In today’s issue, I’ll share my 5-step system to crack wholesalers' rejections for your brand.
By adopting this process, you’ll focus on the right steps to raise attention. You’ll likely increase your strike rate in the right outlets and land a deal with the right distributor.
Unfortunately, most people lack a pragmatic system. They are getting rejected by distributors as they can't show proof of concept for their brand.
Months ago, I wrote a guide addressing this issue. The guide ended with a series of steps. In this article, I will go into it step by step. Let's dive in.
By now, you probably know my love for a bottom-up approach, but let's clarify what I mean:
- top-down: you push the brand, enter via an importer, and ask them to buy and resell your product.
- bottom-up: the market pulls the brand, meaning that you start from the bars in which there's demand for your brand, and you build your route-to-market backward from the glass.
Usually, brands enter a market with an importer, but the brand gets stuck in its warehouse. That is the first underestimated challenge. Brands think the job is done once they appoint an importer, and pallets will start flowing. They assume they will sell to bars, so they ask them to get listed as the best outlets in town.
They often fail because it's not about the best bars but the best ones for your brand.
Most often, importers have small field teams and must re-sell brands again to wholesalers with field teams.
The thing is that it's very tough to get listed by wholesalers because they already have many brands in the same category in their offering. They want to see some effort from brands before taking them on board. They want at least one of these efforts:
- Boots on the ground: they want to know that there is a person actively selling the brand to bars
- A&P (Advertising and Promotion) budget to support brand-building efforts and rotation to afford a dedicated person in that city
• Target Occasion: how does your core occasion fit with theirs? If your occasion is a "shot," a fine dining venue won't be right for you, even if it's on all the guides as the best place in town.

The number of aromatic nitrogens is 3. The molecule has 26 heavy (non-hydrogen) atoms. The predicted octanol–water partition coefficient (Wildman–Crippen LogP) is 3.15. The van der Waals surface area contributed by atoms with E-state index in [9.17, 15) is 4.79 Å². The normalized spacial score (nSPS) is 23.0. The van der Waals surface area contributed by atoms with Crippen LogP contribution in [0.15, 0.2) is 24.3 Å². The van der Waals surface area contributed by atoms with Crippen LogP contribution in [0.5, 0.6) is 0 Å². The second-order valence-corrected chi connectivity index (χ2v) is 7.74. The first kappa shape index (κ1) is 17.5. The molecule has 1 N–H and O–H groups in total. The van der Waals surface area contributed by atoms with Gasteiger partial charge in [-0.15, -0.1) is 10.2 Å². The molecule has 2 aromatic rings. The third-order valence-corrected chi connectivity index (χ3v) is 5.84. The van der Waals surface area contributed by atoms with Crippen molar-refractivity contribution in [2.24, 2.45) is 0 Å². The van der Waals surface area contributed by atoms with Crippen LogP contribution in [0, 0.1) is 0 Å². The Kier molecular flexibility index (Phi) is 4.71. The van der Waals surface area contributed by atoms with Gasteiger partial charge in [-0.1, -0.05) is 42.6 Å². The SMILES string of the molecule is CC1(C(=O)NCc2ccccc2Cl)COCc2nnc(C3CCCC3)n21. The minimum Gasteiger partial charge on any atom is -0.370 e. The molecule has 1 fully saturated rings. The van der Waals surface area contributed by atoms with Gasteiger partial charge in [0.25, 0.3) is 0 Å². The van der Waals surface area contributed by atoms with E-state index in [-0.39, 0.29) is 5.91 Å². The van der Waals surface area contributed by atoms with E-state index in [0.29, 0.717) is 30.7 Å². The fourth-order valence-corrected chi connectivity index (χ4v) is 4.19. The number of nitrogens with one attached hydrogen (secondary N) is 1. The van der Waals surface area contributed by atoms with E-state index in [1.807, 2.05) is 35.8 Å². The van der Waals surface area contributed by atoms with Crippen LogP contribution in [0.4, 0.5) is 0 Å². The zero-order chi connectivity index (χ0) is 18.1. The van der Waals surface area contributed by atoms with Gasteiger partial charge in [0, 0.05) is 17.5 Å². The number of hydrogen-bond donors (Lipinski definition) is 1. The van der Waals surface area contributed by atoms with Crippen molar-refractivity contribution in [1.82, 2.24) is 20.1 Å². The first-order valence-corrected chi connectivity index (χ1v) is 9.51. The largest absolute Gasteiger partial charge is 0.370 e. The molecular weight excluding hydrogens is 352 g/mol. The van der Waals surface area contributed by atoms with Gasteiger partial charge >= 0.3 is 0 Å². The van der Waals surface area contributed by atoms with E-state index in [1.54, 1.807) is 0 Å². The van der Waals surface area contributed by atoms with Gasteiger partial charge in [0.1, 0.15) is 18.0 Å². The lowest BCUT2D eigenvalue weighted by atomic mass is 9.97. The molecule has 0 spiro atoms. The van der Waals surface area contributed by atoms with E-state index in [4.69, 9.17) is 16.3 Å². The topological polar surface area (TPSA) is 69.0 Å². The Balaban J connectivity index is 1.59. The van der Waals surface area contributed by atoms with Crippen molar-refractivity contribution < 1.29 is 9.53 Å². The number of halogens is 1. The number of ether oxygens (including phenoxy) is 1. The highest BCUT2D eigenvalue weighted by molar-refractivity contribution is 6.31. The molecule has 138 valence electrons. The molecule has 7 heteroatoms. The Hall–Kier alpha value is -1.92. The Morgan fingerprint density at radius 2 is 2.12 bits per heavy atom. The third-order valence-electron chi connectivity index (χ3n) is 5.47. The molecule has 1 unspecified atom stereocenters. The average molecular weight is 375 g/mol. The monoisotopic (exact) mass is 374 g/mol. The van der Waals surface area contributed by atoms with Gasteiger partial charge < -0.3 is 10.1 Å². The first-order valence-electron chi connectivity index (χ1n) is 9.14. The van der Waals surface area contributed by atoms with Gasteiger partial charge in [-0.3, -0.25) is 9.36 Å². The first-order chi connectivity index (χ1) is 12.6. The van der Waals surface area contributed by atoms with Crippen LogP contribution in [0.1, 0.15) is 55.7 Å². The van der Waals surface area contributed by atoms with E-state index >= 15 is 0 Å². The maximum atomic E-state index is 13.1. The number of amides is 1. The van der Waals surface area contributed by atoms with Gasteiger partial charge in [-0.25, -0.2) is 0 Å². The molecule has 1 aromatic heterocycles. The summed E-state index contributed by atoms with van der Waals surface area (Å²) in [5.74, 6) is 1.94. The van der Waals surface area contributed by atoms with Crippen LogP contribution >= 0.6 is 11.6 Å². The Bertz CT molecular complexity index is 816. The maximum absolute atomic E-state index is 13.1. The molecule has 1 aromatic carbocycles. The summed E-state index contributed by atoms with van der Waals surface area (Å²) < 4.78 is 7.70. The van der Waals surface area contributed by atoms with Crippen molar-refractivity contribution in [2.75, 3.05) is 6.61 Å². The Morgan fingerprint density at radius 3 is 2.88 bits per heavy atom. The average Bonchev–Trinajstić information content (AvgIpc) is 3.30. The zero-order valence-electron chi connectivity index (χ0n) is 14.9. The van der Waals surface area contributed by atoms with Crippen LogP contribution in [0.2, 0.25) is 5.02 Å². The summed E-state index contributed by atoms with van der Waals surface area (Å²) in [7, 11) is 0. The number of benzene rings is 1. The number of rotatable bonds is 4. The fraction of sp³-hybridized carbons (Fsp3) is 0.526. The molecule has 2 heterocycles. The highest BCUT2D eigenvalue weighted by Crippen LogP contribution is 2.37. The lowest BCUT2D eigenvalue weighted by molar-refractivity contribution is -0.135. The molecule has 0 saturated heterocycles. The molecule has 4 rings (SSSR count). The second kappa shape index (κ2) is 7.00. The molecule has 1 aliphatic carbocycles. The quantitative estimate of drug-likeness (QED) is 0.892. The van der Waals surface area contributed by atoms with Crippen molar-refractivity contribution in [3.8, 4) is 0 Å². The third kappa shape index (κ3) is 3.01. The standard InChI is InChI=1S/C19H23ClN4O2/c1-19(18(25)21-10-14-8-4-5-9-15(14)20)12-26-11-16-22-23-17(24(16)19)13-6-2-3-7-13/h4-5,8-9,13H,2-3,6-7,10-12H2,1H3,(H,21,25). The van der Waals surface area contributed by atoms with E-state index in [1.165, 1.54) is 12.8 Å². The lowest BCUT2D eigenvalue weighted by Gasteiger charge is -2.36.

• Commercial Proposition: what's your purpose, and what values does your brand represent? How would you translate your brand positioning into three types of outlets? Those are the outlets where your brand would ideally fit its drinks range.
Let's now focus on changing the approach and working bottom-up. How can you change things and get unstuck? Following the check-list from Newsletter Issue #015 (read this before) let's dive deep into each step:
1. Understand the right bar for your brand in the new city
Focus on your occasion and list the bars that focus on it. Is your brand perfect for an aperitif, a light meal? An after-dinner? Best neat or in cocktails? Etc. Try to be specific; you can then grow it from within. Understand which outlets focus on that occasion and prioritize how to approach them.
2. Soft-sell your brand. Understand if there is an interest in it
Once you have identified those venues, approach them and understand if there is an interest. Explain what your brand is about from a liquid, occasion and proposition perspective and try to get a pre-order. Would they be interested in buying a bottle if you can get it to them?